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Student survives fall, shares story

Freshman business major Luis Hernandez reveals the nine staples used to close the wound he sustained on his head after the fall.
Lorain Watters
Freshman business major Luis Hernandez reveals the nine staples used to close the wound he sustained on his head after the fall.

On Oct. 14, Luis Hernandez, freshman business major and pledge for the Alpha Kappa Lambda fraternity, fell from the third-floor staircase ledge at Union East to the middle second-floor staircase.
After being taken to Las Palmas Medical Center, Hernandez was released Oct. 17 with no serious injuries.

“I didn’t break a single thing. The most that they had to do were those nine staples,” Hernandez said.

Hernandez is still sore in parts of his body, but he said he has made a full recovery.

“The doctors were surprised that I didn’t die. I have a little pain here and there. My back still hurts a little bit and my arm hurts if I touch them—in the tender areas. My head took the entire impact and where I got the staples does hurt,” Hernandez said.

Hernandez explained that when he sat on the ledge, he had jumped back to sit but overestimated, thinking the ledge was bigger than it was.

“My friend was standing near me and right when he turned around, he saw me falling and tried to catch me, but couldn’t,” Hernandez said. “It was so fast, I don’t remember the falling, there was no falling sensation.”

Hernandez believes that the university should not spend money on extending the railings or improving the Union to make it safer.

“I don’t see why the university should go out of their way to spend a whole lot of money. Maybe another sign that says ‘do not sit,’ but I don’t know about raising the ledge. It was my own fault. I don’t want to blame anyone except myself. People need to be careful,” Hernandez said.

Ofelia Dominguez, director of the Union, said the accident was immediately reported to the Environmental Health and Safety department.

“As of today, we have not received a recommendation,” Dominguez said. “Environmental Health and Safety is researching the matter further.”

Lorain Watters and Kristopher Rivera may be reached at [email protected].

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About the Contributors
Lorain Watters, Editor-in-chief Editor
Lorain Watters is a senior psychology and multimedia journalism major. She is currently the managing editor at The Prospector, previously holding the position of entertainment editor. Along with the newspaper and classes, Lorain is also a part of the National Society of Collegiate Scholars honors organization on campus. In her spare time, she enjoys reading at coffeeshops, discovering new music and driving. Lorain strives to work for the New York Times or the Huffington Post in the future.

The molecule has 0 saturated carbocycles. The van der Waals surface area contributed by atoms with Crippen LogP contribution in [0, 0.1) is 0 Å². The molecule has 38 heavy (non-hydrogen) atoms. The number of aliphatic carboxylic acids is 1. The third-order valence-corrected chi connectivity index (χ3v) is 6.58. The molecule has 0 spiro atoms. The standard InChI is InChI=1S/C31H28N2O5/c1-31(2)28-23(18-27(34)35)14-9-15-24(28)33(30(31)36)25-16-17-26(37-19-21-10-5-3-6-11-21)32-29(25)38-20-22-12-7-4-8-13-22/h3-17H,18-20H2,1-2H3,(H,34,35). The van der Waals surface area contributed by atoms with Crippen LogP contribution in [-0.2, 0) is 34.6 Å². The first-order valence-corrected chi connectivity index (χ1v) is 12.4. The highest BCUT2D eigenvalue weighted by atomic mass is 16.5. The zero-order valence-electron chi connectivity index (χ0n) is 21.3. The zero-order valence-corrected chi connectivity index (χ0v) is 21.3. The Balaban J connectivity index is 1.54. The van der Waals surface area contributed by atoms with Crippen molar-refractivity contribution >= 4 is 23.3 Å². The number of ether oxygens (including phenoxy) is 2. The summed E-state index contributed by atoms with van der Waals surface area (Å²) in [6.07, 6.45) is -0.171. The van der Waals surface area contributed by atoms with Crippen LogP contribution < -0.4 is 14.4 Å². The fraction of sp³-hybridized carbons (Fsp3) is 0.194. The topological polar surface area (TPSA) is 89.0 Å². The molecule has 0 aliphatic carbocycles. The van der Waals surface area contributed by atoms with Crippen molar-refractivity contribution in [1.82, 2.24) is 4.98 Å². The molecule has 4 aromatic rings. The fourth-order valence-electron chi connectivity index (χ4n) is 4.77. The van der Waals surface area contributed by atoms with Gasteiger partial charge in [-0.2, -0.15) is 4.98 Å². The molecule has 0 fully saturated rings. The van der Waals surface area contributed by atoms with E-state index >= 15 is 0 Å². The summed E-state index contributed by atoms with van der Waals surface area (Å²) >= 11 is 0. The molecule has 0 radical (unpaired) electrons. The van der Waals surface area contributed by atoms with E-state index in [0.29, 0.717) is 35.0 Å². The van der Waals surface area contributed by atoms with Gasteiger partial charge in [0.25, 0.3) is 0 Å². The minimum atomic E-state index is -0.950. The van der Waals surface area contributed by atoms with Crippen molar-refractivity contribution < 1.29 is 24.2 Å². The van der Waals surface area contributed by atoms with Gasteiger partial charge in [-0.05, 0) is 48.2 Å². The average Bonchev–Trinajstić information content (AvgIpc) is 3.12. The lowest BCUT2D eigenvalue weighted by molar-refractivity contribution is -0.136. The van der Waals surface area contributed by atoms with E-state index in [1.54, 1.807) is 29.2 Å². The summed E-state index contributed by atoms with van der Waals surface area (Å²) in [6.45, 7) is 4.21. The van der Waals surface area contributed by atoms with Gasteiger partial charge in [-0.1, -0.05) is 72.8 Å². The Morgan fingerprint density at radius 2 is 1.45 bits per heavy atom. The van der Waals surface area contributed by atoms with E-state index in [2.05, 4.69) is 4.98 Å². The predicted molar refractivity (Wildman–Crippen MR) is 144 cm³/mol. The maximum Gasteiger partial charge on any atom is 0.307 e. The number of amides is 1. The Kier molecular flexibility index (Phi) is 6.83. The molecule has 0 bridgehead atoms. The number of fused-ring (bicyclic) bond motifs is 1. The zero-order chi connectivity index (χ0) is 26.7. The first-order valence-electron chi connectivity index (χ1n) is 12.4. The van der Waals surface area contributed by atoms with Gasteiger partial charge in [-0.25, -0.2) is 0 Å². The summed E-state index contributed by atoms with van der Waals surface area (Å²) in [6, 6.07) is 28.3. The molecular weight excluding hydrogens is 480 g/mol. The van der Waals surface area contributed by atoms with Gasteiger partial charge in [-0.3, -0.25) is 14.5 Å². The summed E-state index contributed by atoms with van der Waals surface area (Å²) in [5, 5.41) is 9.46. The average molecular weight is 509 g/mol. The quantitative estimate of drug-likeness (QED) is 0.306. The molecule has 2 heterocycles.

Kristopher Rivera, Copy Editor
At the beginning of Kristopher Rivera’s sophomore year, he was sitting in a psychology course, pondering his future in regards to a career. He questioned if he really wanted to pursue a career in psychology, which was his major at the time. Feeling uncertain, he began to think of how one decision at that moment would shift everything about his future. He seemed to do well when it came to writing, and he enjoyed reading about bands in magazines such as Alternative Press, Rolling Stone and SPIN. So then he did some research and found that journalism was the way to go. Now, Rivera, senior multimedia journalism major, is scheduled to graduate this fall. It’s also marks his third year with the Prospector. He’s covered stories in sports, entertainment and news. In between some time at the Prospector, Rivera landed two internships. He spent his fall 2012 semester in Washington D.C. as an intern reporter for the Scripps Howard Foundation Wire. Many UTEP students like him have had the privilege to go experience living at the nation’s capital. He covered stories in the area, and saw political figures such as President Barack Obama, Sen. John McCain and House Minority Leader Nancy Pelosi, D-Calif. Rivera also had a nice opportunity to see the Who at the National Press Club, where they talked about their organization to help children with cancer. This summer Rivera was in Sacramento, Calif. working as an intern reporter for the Sacramento Bee newspaper. He had the opportunity to cover all kinds of stories such as a homicide, community events, major league baseball games—specifically the Oakland A’s and the San Francisco Giants, and he had some opportunities to work on some music features. He interviewed Ellie Goulding, Cedric Bixler-Zavala (the Mars Volta/At the Drive-In), Randy Ebright of Molotov and a few other artists. Rivera said he’s been blessed to have these opportunities, and it all started at the Prospector. Rivera is also a member of the Kappa Sigma fraternity.
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    Luis HernandezOct 24, 2013 at 2:08 PM

    Thank you for this!

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Student survives fall, shares story